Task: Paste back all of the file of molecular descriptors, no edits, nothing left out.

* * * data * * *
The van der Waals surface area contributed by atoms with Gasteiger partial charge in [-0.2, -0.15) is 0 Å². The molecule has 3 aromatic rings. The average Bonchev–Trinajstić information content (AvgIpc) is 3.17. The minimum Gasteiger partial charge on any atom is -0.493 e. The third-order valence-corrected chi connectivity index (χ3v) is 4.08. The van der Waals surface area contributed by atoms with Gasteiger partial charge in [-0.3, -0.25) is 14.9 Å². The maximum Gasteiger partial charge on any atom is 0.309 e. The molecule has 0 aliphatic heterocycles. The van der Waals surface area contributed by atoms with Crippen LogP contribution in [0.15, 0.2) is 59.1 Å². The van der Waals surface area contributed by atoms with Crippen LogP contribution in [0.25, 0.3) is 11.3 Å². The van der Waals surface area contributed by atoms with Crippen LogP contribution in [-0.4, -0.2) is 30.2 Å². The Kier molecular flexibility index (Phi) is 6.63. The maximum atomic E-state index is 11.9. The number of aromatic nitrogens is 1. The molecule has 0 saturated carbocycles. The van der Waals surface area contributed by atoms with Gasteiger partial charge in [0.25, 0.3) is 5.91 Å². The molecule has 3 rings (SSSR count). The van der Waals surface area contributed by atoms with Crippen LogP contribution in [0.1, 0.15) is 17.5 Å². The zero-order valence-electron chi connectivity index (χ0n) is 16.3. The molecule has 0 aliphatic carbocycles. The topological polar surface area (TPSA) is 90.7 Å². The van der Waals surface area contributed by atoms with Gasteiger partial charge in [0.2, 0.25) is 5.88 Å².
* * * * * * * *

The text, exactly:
The van der Waals surface area contributed by atoms with Gasteiger partial charge in [-0.2, -0.15) is 0 Å². The molecule has 3 aromatic rings. The average Bonchev–Trinajstić information content (AvgIpc) is 3.17. The minimum Gasteiger partial charge on any atom is -0.493 e. The third-order valence-corrected chi connectivity index (χ3v) is 4.08. The van der Waals surface area contributed by atoms with Gasteiger partial charge in [-0.3, -0.25) is 14.9 Å². The maximum Gasteiger partial charge on any atom is 0.309 e. The molecule has 0 aliphatic heterocycles. The van der Waals surface area contributed by atoms with Crippen LogP contribution in [0.15, 0.2) is 59.1 Å². The van der Waals surface area contributed by atoms with Crippen LogP contribution in [0.25, 0.3) is 11.3 Å². The van der Waals surface area contributed by atoms with Crippen LogP contribution in [-0.4, -0.2) is 30.2 Å². The Kier molecular flexibility index (Phi) is 6.63. The maximum atomic E-state index is 11.9. The number of aromatic nitrogens is 1. The molecule has 0 saturated carbocycles. The van der Waals surface area contributed by atoms with Gasteiger partial charge in [0.25, 0.3) is 5.91 Å². The molecule has 3 rings (SSSR count). The van der Waals surface area contributed by atoms with Crippen LogP contribution in [0.1, 0.15) is 17.5 Å². The zero-order valence-electron chi connectivity index (χ0n) is 16.3. The molecule has 0 aliphatic carbocycles. The topological polar surface area (TPSA) is 90.7 Å². The van der Waals surface area contributed by atoms with Gasteiger partial charge in [0.2, 0.25) is 5.88 Å².